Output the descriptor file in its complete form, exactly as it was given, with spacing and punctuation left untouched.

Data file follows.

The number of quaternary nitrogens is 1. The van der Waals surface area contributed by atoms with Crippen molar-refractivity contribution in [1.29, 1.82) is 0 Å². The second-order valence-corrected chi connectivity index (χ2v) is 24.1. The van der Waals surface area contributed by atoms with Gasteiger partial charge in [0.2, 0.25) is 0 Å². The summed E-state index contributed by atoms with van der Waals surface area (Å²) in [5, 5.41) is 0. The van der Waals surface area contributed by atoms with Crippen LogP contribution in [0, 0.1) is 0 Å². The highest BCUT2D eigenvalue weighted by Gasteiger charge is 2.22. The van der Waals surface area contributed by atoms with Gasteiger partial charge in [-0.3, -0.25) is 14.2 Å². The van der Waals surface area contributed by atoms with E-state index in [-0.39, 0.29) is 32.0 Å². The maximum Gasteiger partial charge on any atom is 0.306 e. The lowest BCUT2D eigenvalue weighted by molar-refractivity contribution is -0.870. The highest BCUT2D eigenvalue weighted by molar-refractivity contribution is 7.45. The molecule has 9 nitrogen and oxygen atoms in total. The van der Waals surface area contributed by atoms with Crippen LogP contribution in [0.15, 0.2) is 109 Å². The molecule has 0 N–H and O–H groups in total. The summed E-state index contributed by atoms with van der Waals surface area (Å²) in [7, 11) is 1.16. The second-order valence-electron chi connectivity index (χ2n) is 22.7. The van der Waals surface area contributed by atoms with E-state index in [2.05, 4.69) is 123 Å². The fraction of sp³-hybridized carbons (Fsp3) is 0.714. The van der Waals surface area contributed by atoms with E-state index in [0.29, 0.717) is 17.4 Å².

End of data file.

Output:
The number of quaternary nitrogens is 1. The van der Waals surface area contributed by atoms with Crippen molar-refractivity contribution in [1.29, 1.82) is 0 Å². The second-order valence-corrected chi connectivity index (χ2v) is 24.1. The van der Waals surface area contributed by atoms with Gasteiger partial charge in [0.2, 0.25) is 0 Å². The summed E-state index contributed by atoms with van der Waals surface area (Å²) in [5, 5.41) is 0. The van der Waals surface area contributed by atoms with Crippen LogP contribution in [0, 0.1) is 0 Å². The highest BCUT2D eigenvalue weighted by Gasteiger charge is 2.22. The van der Waals surface area contributed by atoms with Gasteiger partial charge in [-0.3, -0.25) is 14.2 Å². The van der Waals surface area contributed by atoms with E-state index in [-0.39, 0.29) is 32.0 Å². The maximum Gasteiger partial charge on any atom is 0.306 e. The lowest BCUT2D eigenvalue weighted by molar-refractivity contribution is -0.870. The highest BCUT2D eigenvalue weighted by molar-refractivity contribution is 7.45. The molecule has 9 nitrogen and oxygen atoms in total. The van der Waals surface area contributed by atoms with Crippen LogP contribution in [0.15, 0.2) is 109 Å². The molecule has 0 N–H and O–H groups in total. The summed E-state index contributed by atoms with van der Waals surface area (Å²) in [7, 11) is 1.16. The second-order valence-electron chi connectivity index (χ2n) is 22.7. The van der Waals surface area contributed by atoms with E-state index in [2.05, 4.69) is 123 Å². The fraction of sp³-hybridized carbons (Fsp3) is 0.714. The van der Waals surface area contributed by atoms with E-state index in [0.29, 0.717) is 17.4 Å².